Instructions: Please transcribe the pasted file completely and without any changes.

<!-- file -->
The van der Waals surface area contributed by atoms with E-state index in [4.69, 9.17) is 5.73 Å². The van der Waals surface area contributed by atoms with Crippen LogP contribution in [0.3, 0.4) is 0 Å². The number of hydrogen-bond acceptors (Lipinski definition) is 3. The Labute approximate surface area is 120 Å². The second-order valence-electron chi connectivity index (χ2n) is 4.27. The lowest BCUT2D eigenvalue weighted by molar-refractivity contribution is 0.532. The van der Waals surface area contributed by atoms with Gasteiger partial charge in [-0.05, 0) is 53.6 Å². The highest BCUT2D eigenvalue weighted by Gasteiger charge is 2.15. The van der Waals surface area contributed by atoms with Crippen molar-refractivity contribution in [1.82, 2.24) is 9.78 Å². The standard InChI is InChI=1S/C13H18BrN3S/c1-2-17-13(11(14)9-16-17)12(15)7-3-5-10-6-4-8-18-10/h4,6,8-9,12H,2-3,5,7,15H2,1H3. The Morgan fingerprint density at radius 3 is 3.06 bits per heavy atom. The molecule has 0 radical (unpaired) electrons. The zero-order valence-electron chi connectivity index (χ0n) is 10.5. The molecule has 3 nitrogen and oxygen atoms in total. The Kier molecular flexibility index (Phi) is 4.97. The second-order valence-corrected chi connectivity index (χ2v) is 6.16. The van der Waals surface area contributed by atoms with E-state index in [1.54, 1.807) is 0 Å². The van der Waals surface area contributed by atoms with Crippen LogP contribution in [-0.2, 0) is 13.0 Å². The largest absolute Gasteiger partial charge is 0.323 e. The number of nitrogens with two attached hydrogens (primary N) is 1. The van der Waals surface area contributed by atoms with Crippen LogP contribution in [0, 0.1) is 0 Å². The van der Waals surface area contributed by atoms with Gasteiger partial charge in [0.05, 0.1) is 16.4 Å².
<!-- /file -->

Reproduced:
The van der Waals surface area contributed by atoms with E-state index in [4.69, 9.17) is 5.73 Å². The van der Waals surface area contributed by atoms with Crippen LogP contribution in [0.3, 0.4) is 0 Å². The number of hydrogen-bond acceptors (Lipinski definition) is 3. The Labute approximate surface area is 120 Å². The second-order valence-electron chi connectivity index (χ2n) is 4.27. The lowest BCUT2D eigenvalue weighted by molar-refractivity contribution is 0.532. The van der Waals surface area contributed by atoms with Gasteiger partial charge in [-0.05, 0) is 53.6 Å². The highest BCUT2D eigenvalue weighted by Gasteiger charge is 2.15. The van der Waals surface area contributed by atoms with Crippen molar-refractivity contribution in [1.82, 2.24) is 9.78 Å². The standard InChI is InChI=1S/C13H18BrN3S/c1-2-17-13(11(14)9-16-17)12(15)7-3-5-10-6-4-8-18-10/h4,6,8-9,12H,2-3,5,7,15H2,1H3. The Morgan fingerprint density at radius 3 is 3.06 bits per heavy atom. The molecule has 0 radical (unpaired) electrons. The zero-order valence-electron chi connectivity index (χ0n) is 10.5. The molecule has 3 nitrogen and oxygen atoms in total. The Kier molecular flexibility index (Phi) is 4.97. The second-order valence-corrected chi connectivity index (χ2v) is 6.16. The van der Waals surface area contributed by atoms with E-state index in [1.54, 1.807) is 0 Å². The van der Waals surface area contributed by atoms with Crippen LogP contribution in [-0.2, 0) is 13.0 Å². The largest absolute Gasteiger partial charge is 0.323 e. The number of nitrogens with two attached hydrogens (primary N) is 1. The van der Waals surface area contributed by atoms with Crippen LogP contribution in [0, 0.1) is 0 Å². The van der Waals surface area contributed by atoms with Gasteiger partial charge in [0.05, 0.1) is 16.4 Å².